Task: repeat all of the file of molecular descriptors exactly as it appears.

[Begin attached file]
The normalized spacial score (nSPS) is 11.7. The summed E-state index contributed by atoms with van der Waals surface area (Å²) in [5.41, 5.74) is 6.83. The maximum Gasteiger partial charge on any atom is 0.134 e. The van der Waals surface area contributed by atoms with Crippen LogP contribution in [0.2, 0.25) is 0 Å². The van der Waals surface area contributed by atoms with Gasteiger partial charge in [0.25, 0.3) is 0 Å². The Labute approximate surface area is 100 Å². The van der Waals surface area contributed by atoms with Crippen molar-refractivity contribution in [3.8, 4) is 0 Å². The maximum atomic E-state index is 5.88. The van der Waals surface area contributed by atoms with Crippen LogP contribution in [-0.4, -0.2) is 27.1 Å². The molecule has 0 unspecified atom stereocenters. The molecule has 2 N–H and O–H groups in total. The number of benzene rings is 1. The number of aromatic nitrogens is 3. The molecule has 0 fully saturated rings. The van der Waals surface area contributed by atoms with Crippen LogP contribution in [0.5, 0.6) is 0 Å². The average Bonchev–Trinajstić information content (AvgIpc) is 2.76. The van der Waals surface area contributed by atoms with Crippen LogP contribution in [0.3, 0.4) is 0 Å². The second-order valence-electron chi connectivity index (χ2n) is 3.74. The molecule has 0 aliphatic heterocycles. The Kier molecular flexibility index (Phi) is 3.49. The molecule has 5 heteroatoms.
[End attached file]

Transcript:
The normalized spacial score (nSPS) is 11.7. The summed E-state index contributed by atoms with van der Waals surface area (Å²) in [5.41, 5.74) is 6.83. The maximum Gasteiger partial charge on any atom is 0.134 e. The van der Waals surface area contributed by atoms with Crippen LogP contribution in [0.2, 0.25) is 0 Å². The van der Waals surface area contributed by atoms with Gasteiger partial charge in [0.25, 0.3) is 0 Å². The Labute approximate surface area is 100 Å². The van der Waals surface area contributed by atoms with Crippen molar-refractivity contribution in [3.8, 4) is 0 Å². The maximum atomic E-state index is 5.88. The van der Waals surface area contributed by atoms with Crippen LogP contribution in [-0.4, -0.2) is 27.1 Å². The molecule has 0 unspecified atom stereocenters. The molecule has 2 N–H and O–H groups in total. The number of benzene rings is 1. The number of aromatic nitrogens is 3. The molecule has 0 fully saturated rings. The van der Waals surface area contributed by atoms with Crippen LogP contribution in [0.5, 0.6) is 0 Å². The average Bonchev–Trinajstić information content (AvgIpc) is 2.76. The van der Waals surface area contributed by atoms with Crippen LogP contribution in [0.3, 0.4) is 0 Å². The second-order valence-electron chi connectivity index (χ2n) is 3.74. The molecule has 0 aliphatic heterocycles. The Kier molecular flexibility index (Phi) is 3.49. The molecule has 5 heteroatoms.